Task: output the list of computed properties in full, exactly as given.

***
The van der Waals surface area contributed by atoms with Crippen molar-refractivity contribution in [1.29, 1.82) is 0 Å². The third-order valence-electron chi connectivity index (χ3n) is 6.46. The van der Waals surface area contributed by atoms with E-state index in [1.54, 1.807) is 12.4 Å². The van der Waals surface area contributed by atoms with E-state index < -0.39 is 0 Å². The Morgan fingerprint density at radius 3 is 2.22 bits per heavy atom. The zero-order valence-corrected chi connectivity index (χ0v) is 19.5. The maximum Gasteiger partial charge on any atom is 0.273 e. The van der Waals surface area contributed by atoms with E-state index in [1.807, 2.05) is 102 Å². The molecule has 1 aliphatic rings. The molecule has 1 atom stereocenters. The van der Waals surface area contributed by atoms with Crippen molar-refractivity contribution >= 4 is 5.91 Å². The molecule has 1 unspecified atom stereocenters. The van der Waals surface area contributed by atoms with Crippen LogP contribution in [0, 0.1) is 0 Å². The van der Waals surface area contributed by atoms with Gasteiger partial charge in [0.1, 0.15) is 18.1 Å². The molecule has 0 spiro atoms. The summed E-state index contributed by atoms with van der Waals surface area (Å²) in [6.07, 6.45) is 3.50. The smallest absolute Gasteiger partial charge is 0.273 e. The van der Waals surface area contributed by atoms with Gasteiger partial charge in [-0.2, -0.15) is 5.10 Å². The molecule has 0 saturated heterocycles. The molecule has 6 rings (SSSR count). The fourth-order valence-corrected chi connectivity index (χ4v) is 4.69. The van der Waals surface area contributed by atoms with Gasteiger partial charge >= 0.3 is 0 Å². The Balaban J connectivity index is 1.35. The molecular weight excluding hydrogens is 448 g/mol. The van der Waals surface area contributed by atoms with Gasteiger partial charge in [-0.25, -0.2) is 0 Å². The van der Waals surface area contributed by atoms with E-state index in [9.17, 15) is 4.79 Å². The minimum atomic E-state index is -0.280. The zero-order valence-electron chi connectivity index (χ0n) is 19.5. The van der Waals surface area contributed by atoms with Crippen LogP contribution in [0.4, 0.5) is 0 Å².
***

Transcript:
The van der Waals surface area contributed by atoms with Crippen molar-refractivity contribution in [1.29, 1.82) is 0 Å². The third-order valence-electron chi connectivity index (χ3n) is 6.46. The van der Waals surface area contributed by atoms with E-state index in [1.54, 1.807) is 12.4 Å². The van der Waals surface area contributed by atoms with E-state index < -0.39 is 0 Å². The Morgan fingerprint density at radius 3 is 2.22 bits per heavy atom. The zero-order valence-corrected chi connectivity index (χ0v) is 19.5. The maximum Gasteiger partial charge on any atom is 0.273 e. The van der Waals surface area contributed by atoms with E-state index in [1.807, 2.05) is 102 Å². The molecule has 1 aliphatic rings. The molecule has 1 atom stereocenters. The van der Waals surface area contributed by atoms with Crippen molar-refractivity contribution >= 4 is 5.91 Å². The molecule has 1 unspecified atom stereocenters. The van der Waals surface area contributed by atoms with Crippen LogP contribution in [0, 0.1) is 0 Å². The van der Waals surface area contributed by atoms with Gasteiger partial charge in [0.1, 0.15) is 18.1 Å². The molecule has 0 spiro atoms. The summed E-state index contributed by atoms with van der Waals surface area (Å²) in [6.07, 6.45) is 3.50. The smallest absolute Gasteiger partial charge is 0.273 e. The van der Waals surface area contributed by atoms with Gasteiger partial charge in [-0.2, -0.15) is 5.10 Å². The molecule has 0 saturated heterocycles. The molecule has 6 rings (SSSR count). The fourth-order valence-corrected chi connectivity index (χ4v) is 4.69. The van der Waals surface area contributed by atoms with Gasteiger partial charge >= 0.3 is 0 Å². The Balaban J connectivity index is 1.35. The molecular weight excluding hydrogens is 448 g/mol. The van der Waals surface area contributed by atoms with Gasteiger partial charge in [-0.25, -0.2) is 0 Å². The van der Waals surface area contributed by atoms with E-state index in [9.17, 15) is 4.79 Å². The minimum atomic E-state index is -0.280. The zero-order valence-electron chi connectivity index (χ0n) is 19.5. The van der Waals surface area contributed by atoms with Crippen LogP contribution in [0.4, 0.5) is 0 Å².